ARCHIVE: Veterinary surveillance: Geographical units of Great Britain as used by RADAR – a brief overview
There are a number of different geographic unit types which are used to divide areas into discrete regions. For example in Great Britain, countries, counties, NUTS regions, Animal Health Divisional offices (AHDO), wards or postal districts are often used. Unfortunately the boundaries of these different geographic unit types change over time and rarely fully align. The purpose of this section of our website is to give an overview of the different systems Defra uses for classifying GB data.
The number, names and boundaries of the counties of Great Britain (i.e. England, Scotland and Wales) have changed significantly over time. For example there were considerable boundary changes in 1965, 1974 and 1995. As such NUTS regions (Nomenclature of Units for Territorial Statistics), which are adjusted less frequently, are preferentially used. The most recent county/administrative boundaries change and that which is routinely use came onto force in 1995; this contains counties, unitary authorities, metropolitan districts and the Greater London Authority.
The relationship between the counties/administrative boundaries of 1995 and NUTS 1 regions of GB is shown in Figure 1.
- Figure 1: Map of the NUTS 1 regions of GB showing the counties/administrative boundaries of 1995 (PDF 1.35 MB)
The preferred geographical units are NUTS (Nomenclature of Units for Territorial Statistics) regions. This system was created by the European Office for Statistics as a single hierarchical classification which divide regions into geographical sub-groups. The purpose of this classification was to produce spatial units for the production of statistics across the European union. Individual Member States of the European Union represent the top level of the hierarchy, below which are three levels of NUTS regions from 1 to 3. Within NUTS region, 3 the smallest, the regions are further subdivided into Local Administrative Unit (LAU) levels 1 and 2. The LAU levels 1 and 2 were introduced in 2003 to replace NUTS levels 4 and 5 respectively, therefore before 2003 there were 5 NUTS classifications. Thus NUTS 5 or LAU level 2 represents the lowest level of area aggregation. Information for NUTS 1, 2 and 3 regions in England, Scotland, Wales and Northern Ireland is shown in Table 1.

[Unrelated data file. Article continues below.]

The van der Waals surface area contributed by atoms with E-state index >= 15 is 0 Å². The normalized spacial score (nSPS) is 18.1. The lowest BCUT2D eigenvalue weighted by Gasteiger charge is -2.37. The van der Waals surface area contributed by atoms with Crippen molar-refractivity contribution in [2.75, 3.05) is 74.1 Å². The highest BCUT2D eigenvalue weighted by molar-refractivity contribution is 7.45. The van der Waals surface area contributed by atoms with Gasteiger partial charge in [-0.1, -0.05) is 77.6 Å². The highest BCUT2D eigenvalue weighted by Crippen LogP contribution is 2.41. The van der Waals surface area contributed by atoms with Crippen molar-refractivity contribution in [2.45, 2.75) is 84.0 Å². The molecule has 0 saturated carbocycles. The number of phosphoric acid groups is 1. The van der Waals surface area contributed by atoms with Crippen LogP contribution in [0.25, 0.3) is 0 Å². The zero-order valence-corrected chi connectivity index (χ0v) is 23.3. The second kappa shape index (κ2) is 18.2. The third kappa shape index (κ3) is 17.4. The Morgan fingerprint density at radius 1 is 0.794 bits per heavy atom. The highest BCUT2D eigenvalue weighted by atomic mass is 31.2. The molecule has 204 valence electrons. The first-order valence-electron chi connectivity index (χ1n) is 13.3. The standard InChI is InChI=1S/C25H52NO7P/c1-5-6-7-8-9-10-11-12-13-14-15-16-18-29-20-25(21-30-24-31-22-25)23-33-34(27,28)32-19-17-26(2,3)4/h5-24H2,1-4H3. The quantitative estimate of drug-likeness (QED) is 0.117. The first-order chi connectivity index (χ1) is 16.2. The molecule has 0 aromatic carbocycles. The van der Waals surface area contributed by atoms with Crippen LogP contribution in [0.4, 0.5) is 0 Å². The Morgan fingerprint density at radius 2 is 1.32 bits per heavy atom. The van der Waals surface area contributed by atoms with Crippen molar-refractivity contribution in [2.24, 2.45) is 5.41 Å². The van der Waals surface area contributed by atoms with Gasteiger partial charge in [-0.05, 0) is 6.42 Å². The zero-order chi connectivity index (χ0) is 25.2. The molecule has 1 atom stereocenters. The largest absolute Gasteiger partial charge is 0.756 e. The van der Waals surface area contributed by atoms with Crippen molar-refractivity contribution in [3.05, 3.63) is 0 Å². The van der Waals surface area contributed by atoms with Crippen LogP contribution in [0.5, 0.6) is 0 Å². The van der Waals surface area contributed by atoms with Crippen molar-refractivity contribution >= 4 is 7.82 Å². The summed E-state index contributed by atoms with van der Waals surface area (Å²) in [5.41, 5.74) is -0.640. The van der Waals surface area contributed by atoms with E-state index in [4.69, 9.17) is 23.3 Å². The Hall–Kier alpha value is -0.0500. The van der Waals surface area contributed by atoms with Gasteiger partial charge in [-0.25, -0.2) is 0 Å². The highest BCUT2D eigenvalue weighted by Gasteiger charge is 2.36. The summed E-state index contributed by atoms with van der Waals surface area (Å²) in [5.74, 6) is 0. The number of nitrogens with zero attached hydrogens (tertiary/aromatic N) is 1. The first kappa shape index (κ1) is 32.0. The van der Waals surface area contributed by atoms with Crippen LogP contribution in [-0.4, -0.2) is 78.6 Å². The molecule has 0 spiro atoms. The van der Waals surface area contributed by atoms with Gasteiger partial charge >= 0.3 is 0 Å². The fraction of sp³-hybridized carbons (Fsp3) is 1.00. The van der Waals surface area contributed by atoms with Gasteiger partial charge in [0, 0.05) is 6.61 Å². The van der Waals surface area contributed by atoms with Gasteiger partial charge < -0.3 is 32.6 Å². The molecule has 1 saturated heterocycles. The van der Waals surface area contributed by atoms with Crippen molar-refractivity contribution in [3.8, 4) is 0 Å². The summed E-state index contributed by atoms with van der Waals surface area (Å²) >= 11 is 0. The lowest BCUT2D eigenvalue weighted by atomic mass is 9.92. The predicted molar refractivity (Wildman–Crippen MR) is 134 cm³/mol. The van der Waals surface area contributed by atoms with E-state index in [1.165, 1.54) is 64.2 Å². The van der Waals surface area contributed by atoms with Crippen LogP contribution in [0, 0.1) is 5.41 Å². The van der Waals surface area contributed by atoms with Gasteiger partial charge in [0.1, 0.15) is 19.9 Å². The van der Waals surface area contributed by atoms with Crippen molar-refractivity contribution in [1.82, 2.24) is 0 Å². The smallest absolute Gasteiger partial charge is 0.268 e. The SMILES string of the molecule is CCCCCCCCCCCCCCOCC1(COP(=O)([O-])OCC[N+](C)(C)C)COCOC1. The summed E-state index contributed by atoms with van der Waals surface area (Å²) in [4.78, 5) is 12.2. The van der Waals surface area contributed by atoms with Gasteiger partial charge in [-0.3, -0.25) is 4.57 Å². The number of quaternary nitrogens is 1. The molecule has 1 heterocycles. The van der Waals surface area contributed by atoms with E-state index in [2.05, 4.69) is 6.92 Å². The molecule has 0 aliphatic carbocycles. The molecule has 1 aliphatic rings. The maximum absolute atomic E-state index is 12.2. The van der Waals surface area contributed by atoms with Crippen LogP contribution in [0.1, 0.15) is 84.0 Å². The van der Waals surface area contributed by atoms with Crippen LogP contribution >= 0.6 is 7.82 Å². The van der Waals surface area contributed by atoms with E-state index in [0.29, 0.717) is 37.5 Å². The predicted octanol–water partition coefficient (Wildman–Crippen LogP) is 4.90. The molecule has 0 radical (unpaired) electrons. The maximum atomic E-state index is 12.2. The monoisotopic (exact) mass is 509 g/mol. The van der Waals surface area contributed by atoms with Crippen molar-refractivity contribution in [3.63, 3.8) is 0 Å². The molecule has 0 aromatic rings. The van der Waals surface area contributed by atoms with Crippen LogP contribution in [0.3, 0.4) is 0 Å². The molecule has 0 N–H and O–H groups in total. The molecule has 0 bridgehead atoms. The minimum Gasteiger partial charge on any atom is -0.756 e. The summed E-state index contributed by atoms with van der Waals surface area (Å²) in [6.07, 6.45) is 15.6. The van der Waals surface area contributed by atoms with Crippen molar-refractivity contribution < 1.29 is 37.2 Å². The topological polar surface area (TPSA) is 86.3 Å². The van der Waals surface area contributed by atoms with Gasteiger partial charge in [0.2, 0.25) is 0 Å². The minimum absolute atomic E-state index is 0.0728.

Table 1: Summary table to show the number of regions and descriptions thereof for NUTS 1, 2 and 3 in GB (England, Scotland and Wales)
|NUTS level||England||Scotland||Wales||Total in GB|
|1||Government Office Regions (GORs)||Scotland||Wales||11|
|2||Counties/groups of counties||Combinations of council areas, Local Enterprise companies (LECs) and parts thereof||Groups of unitary authorities||37|
|3||Counties / groups of unitary authorities||Combinations of council areas, LECs and parts thereof||Groups of unitary authorities||128|
NUTS 2 and NUTS 3 regions in GB are shown in figures 2 and 3 respectively:
Animal Health Divisional Offices
The State Veterinary Service (SVS) is responsible for the implementation of government policy relating to animal health and welfare in GB. It divides GB into 24 Animal Health Divisional Office (AHDO) regions, as shown in Figure 4. There are 16 ADHOs in England, 5 in Scotland and 3 in Wales. Further information about the SVS and AHDOs can be found on the Animal Health website.
- Figure 4: Animal Health TOM regions (PDF 1.18 MB)
- Geography and National Statistics
- Ordnance Survey
- Nomenclature of territorial units for statistics - NUTS - Statistical Regions of Europe
Page last modified: 23 September 2009